Tag Archives: Mandarin

Jia Zhangke – Ying sheng AKA The Hedonists (2016)

Quote:
In China, three unemployed Shanxi laborers are looking for work. Their last hope is to be employed as performers in a surreal amusement park.

Tony Rayns wrote:
A showstopper, a funny/sad tale of three unemployed miners – their faces will be familiar to fans of Jia’s films – trying for ridiculous new jobs as bodyguards and theme-park actors. Read More »

Yu Wang – Du bi quan wang da po xue di zi AKA Master of the Flying Guillotine (1975)

Storyline:
The one-armed boxer is stalked by a vengeful flying guillotine expert, after his disciples were killed in the first ‘One-Armed Boxer’ film. But as the flying guillotine master is blind, he starts his quest by becoming a serial killer of one-armed men. Meanwhile, the one-armed boxer is running a martial arts school, where he teaches his pupils to control their breath so they can run up walls and along ceilings. And there’s an Indian fakir whose arms can extend until they’re ten feet long. As you may have gathered, a rational plot summary is pretty pointless – but rest assured there are epic martial arts battles and ludicrously inspired moments galore. Read More »

Zhangke Jia – Xiaoshan huijia AKA Xiao Shan Going Home (1995)

Xiao Shan, a temporary worker at the Hongyuan Restaurant, has just been fired by his boss Zhao Guoqing. Deciding to leave Beijing and returns to his home in Anyang, he goes to see a series of people from his hometown who have also been living in Beijing -construction workers, train ticket scalpers, university students, attendant, prostitutes- but no one wants to go back with him. Dispirited and confused, he searches out one after another of his old friends who are still in Beijing. Finally he leaves his wild long hair, the symbol of his life in the city, at a roadside barber stand as his offering to Beijing. Seoul Independent Film Festival Read More »

Yimou Zhang – Hong gao liang AKA Red Sorghum [91min edit] (1988)

Quote:

Celebrated Mainland filmmaker Zhang Yimou brings his inimitable touch to Red Sorghum, a sumptuous drama set during 1930s China, just prior to the Japanese occupation. Jiu’er (Gong Li) is a young bride arranged to marry the leprous owner of a sorghum winery. But the leper dies, and Jiu’er takes over the winery, along with her lover (Jiang Wen), a burly rogue with a natural, rough charisma. Their rural lives are filled with struggle and even joy, but the invasion of the Japanese brings tragedy and blood to their doorsteps. Told in glorious shades of red, Red Sorghum is quintessential Zhang Yimou, and uses setting, cinematography, and stunning imagery to create characters and mood that are both iconic and recognizable. Gong Li and Jiang Wen both turn in revelatory performances. As both an anti-war film and a portrait of pre-Communist Chinese life, Red Sorghum is a compelling, powerful achievement from a true master of cinema. Read More »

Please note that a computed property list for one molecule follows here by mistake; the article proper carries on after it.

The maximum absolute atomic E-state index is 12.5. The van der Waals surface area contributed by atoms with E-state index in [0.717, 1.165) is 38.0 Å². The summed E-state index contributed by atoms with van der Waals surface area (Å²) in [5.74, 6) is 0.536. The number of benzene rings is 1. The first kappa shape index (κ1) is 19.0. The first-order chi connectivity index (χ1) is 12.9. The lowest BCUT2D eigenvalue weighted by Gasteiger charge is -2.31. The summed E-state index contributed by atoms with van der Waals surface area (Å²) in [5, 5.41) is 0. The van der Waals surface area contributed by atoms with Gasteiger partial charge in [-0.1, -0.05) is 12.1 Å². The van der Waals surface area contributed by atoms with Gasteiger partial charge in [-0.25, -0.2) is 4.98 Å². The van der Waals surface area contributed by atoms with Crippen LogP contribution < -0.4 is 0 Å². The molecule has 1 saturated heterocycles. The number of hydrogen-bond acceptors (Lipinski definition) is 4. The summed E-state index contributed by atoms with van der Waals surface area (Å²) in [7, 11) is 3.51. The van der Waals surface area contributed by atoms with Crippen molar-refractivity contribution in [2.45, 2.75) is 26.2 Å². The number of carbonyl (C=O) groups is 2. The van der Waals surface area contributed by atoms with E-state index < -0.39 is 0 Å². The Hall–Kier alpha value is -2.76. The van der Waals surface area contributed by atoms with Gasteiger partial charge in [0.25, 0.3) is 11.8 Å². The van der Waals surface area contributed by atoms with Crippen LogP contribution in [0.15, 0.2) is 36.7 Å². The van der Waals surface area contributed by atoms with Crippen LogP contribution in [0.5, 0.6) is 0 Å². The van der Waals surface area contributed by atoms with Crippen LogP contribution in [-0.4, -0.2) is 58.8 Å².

Jen Wan – Youma caizi AKA Ah Fei AKA Rapeseed (1983)

Quote:
After graduating foreign languages department at Soochow University, he moved to USA, where he received MA in Film from Columbia College in California. While in America, he managed to create two well-received short films. In the early 80s he came back to Taiwan. In 1983 he was invited to direct one of the segments in an omnibus film The Sandwich Man. His episode is entitled The Taste of Apple (蘋果的滋味). The two other parts were directed by Hou Hsiao-hsien and Zeng Chuang-hsiang. This movie, together with another anthology film – In Our Time (1982), is considered a landmark in the emergence of the so-called Taiwanese New Wave. Among his other films, the most significant are Ah Fei (1984), Super Citizen Ko (1995) and Connection by Fate (1998). Read More »

Kang-sheng Lee – Bang bang wo ai shen AKA Help Me Eros (2007)

Quote:

The literal translation of the Taiwanese title is ‘Help Me, God of Love’, since Eros is an artifact of Greece-Roman mythology. The exclamation is a wry reference to the film’s comically cynical perspective on human relationships, in which a wide variety of unlikely subjects – food, marijuana and live eels, amongst others – become substitute objects of comfort and affection for the protagonists. The plea for help is also a strong theme in the form of the suicide hotline. Read More »

Zhuangzhuang Tian – Lie chang zha sha AKA On The Hunting Ground (1984)

Tian Zhuangzhuang is perhaps the best known of [the Fifth Generation] for reviving and revitalizing a staple of the Chinese film industry — the “national minority” genre. Made to celebrate the solidarity of the Chinese people under the Communist regime, these films, often made by studios based in the minority areas themselves, showcased the songs, dances, customs, and patriotism of the non-Han community. Stories of liberation, they usually contrast the “backwardness” of traditional life before the Revolution with the benefits of Chinese Communist rule. Read More »